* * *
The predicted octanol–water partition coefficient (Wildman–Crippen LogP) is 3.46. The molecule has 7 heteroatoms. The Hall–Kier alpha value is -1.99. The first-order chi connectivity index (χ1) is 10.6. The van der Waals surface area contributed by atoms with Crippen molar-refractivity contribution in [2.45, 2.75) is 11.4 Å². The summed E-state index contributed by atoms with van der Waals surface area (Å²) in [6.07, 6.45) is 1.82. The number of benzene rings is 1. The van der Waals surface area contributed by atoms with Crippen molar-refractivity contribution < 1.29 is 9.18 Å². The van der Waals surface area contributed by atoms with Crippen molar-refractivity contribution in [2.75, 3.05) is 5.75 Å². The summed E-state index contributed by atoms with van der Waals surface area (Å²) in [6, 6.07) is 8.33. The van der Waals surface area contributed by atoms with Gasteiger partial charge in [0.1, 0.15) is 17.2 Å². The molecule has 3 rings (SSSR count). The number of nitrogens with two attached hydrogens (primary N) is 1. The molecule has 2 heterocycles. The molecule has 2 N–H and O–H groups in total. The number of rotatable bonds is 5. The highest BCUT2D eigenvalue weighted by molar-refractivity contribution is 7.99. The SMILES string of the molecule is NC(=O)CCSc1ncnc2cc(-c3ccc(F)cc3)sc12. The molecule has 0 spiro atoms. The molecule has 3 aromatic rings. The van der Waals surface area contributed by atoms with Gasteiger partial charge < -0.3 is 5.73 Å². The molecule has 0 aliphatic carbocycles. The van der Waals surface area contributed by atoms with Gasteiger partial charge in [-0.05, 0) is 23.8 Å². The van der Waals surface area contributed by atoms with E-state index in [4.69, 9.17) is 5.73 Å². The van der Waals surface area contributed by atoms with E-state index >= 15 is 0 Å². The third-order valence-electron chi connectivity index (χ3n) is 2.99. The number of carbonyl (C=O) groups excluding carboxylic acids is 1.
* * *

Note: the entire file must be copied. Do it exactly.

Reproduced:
The predicted octanol–water partition coefficient (Wildman–Crippen LogP) is 3.46. The molecule has 7 heteroatoms. The Hall–Kier alpha value is -1.99. The first-order chi connectivity index (χ1) is 10.6. The van der Waals surface area contributed by atoms with Crippen molar-refractivity contribution in [2.45, 2.75) is 11.4 Å². The summed E-state index contributed by atoms with van der Waals surface area (Å²) in [6.07, 6.45) is 1.82. The number of benzene rings is 1. The van der Waals surface area contributed by atoms with Crippen molar-refractivity contribution < 1.29 is 9.18 Å². The van der Waals surface area contributed by atoms with Crippen molar-refractivity contribution in [2.75, 3.05) is 5.75 Å². The summed E-state index contributed by atoms with van der Waals surface area (Å²) in [6, 6.07) is 8.33. The van der Waals surface area contributed by atoms with Gasteiger partial charge in [0.1, 0.15) is 17.2 Å². The molecule has 3 rings (SSSR count). The number of nitrogens with two attached hydrogens (primary N) is 1. The molecule has 2 heterocycles. The molecule has 2 N–H and O–H groups in total. The number of rotatable bonds is 5. The highest BCUT2D eigenvalue weighted by molar-refractivity contribution is 7.99. The SMILES string of the molecule is NC(=O)CCSc1ncnc2cc(-c3ccc(F)cc3)sc12. The molecule has 0 spiro atoms. The molecule has 3 aromatic rings. The van der Waals surface area contributed by atoms with Gasteiger partial charge < -0.3 is 5.73 Å². The molecule has 0 aliphatic carbocycles. The van der Waals surface area contributed by atoms with Gasteiger partial charge in [-0.05, 0) is 23.8 Å². The van der Waals surface area contributed by atoms with E-state index in [4.69, 9.17) is 5.73 Å². The van der Waals surface area contributed by atoms with E-state index >= 15 is 0 Å². The third-order valence-electron chi connectivity index (χ3n) is 2.99. The number of carbonyl (C=O) groups excluding carboxylic acids is 1.